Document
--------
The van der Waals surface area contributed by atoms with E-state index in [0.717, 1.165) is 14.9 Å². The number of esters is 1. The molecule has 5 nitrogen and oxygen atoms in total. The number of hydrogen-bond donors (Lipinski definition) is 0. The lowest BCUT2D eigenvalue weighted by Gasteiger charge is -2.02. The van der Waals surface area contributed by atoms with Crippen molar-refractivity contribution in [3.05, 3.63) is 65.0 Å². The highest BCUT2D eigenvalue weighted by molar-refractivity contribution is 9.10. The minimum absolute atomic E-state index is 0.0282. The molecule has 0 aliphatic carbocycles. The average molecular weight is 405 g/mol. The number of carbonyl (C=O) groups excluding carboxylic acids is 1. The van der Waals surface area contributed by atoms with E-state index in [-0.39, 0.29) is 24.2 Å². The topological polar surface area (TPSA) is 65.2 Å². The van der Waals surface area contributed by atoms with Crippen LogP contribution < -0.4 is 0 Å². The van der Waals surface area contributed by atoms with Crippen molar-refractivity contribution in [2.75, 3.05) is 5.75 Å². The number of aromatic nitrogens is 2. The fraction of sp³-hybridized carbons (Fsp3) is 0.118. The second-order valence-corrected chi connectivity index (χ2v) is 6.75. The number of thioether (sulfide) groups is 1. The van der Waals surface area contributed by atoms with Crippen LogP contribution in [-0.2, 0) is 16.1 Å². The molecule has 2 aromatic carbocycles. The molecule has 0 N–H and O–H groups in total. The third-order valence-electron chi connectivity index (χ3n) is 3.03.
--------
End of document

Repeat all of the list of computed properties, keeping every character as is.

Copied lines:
The van der Waals surface area contributed by atoms with E-state index in [0.717, 1.165) is 14.9 Å². The number of esters is 1. The molecule has 5 nitrogen and oxygen atoms in total. The number of hydrogen-bond donors (Lipinski definition) is 0. The lowest BCUT2D eigenvalue weighted by Gasteiger charge is -2.02. The van der Waals surface area contributed by atoms with Crippen molar-refractivity contribution in [3.05, 3.63) is 65.0 Å². The highest BCUT2D eigenvalue weighted by molar-refractivity contribution is 9.10. The minimum absolute atomic E-state index is 0.0282. The molecule has 0 aliphatic carbocycles. The average molecular weight is 405 g/mol. The number of carbonyl (C=O) groups excluding carboxylic acids is 1. The van der Waals surface area contributed by atoms with E-state index in [-0.39, 0.29) is 24.2 Å². The topological polar surface area (TPSA) is 65.2 Å². The van der Waals surface area contributed by atoms with Crippen LogP contribution < -0.4 is 0 Å². The van der Waals surface area contributed by atoms with Crippen molar-refractivity contribution in [2.75, 3.05) is 5.75 Å². The number of aromatic nitrogens is 2. The fraction of sp³-hybridized carbons (Fsp3) is 0.118. The second-order valence-corrected chi connectivity index (χ2v) is 6.75. The number of thioether (sulfide) groups is 1. The van der Waals surface area contributed by atoms with Crippen LogP contribution in [-0.2, 0) is 16.1 Å². The molecule has 2 aromatic carbocycles. The molecule has 0 N–H and O–H groups in total. The third-order valence-electron chi connectivity index (χ3n) is 3.03.